Patient Stories

Sickle Cell Disease Survivor

Tola Oriade

  • Born with sickle cell disease
  • Experienced severe pneumonia at age seven
  • Received bone marrow transplant at age eight in 2005 from marrow donation from older sister
  • Cured of sickle cell disease ever since

As a young girl, Tola Oriade often felt hemmed off from a normal life. “I was kind of weak, and couldn’t do a lot of things that my friends were doing—like going to the beach, playing soccer, going for a swim,” she says. Diagnosed with sickle cell disease (SCD) at birth, Tola couldn’t risk getting too hot or too cold, getting injured—or getting sick. Activities that were innocuous for most kids might trigger a life-threatening complication.

What began as a grave event for Tola at the age of seven—a serious case of pneumonia—ultimately led to a transformative cure. One year after her pneumonia, on May 13, 2005, Tola had a bone marrow transplant at Seattle Children’s. For people like Tola who live with sickle cell disease, a successful transplant is a complete cure. After eight years of living with SCD, she says, “I felt like a normal person.”

Two dangerous pain episodes

SCD gets its name from the sickle-like shape of the red blood cells of people who have inherited this blood disorder. About 100,000 people in the U.S. have SCD. In the recent past, those who contended with it faced an average life expectancy of less than 50 years. Today, life expectancies are rising, as efforts in training parents of children with SCD are helping them avoid the most common triggers of life-threatening complications.  

Tola’s parents, Bosede and Caleb, had done everything right during Tola’s early years. Bosede had been a stay-at-home mom to her three daughters (Tola is the middle child, between Tayo and Abi), and was dedicated to safeguarding Tola’s health. The family had moved to Mountlake Terrace, Washington when Tola was five, and she was seen regularly at the Comprehensive Sickle Cell Clinic at Odessa Brown Children's Clinic in Seattle.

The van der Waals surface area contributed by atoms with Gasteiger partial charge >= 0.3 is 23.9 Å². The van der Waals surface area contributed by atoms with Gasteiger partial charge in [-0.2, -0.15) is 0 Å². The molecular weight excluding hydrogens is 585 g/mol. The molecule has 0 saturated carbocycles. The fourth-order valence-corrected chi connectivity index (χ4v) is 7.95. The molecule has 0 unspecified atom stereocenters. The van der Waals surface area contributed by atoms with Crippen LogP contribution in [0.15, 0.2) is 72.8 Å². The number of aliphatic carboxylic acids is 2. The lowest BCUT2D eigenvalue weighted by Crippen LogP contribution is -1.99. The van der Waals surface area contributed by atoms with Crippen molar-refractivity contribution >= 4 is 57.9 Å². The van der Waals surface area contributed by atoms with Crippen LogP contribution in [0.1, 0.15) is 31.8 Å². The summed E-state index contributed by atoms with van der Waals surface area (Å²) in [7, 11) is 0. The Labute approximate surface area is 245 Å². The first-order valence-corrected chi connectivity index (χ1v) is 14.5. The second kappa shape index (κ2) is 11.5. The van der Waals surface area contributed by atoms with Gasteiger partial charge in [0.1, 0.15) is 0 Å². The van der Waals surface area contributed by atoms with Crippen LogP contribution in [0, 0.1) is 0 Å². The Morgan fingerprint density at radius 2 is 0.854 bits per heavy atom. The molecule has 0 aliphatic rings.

Until that bout of pneumonia, Bosede recalls, “We thought Tola had a very mild case of SCD, because she was very healthy. Most patients usually have pain crises. She never got sick until she was seven; but once it started it was very bad.”

Also called a pain episode or sickle episode, this occurs when red blood cells stick to other blood cells and the blood vessel wall, forming a “sludge” that blocks blood flow. It can cause excruciating pain, organ damage, and other serious complications, and may occur anywhere in the body. In Tola’s case, the sickle cells clumped in the small vessels of the lungs, and made it difficult for her to breathe.

“At first we thought the pneumonia was an aberration. But a year after that, Tola had a stroke,” says Bosede. Another stroke could prove fatal, and at the very least, Tola faced several years—or a lifetime—of repeated blood transfusions.

A perfect marrow match

One of Tola’s doctors, SCCA pediatric oncology/hematology specialist Michael A. Bender, MD, PhD, suggested the family explore having Tola undergo a transplant to cure her disease. Transplants themselves pose serious risks, and must be weighed in the context of the quality of life, as well as the life span of a person with this disease. “The decision to have a transplant is often more difficult for families with sickle cell than for other diseases,” says Dr. Bender. “For many diseases, a transplant provides the only high chance of long-term survival, and thus it is often a ‘life-or-death’ decision."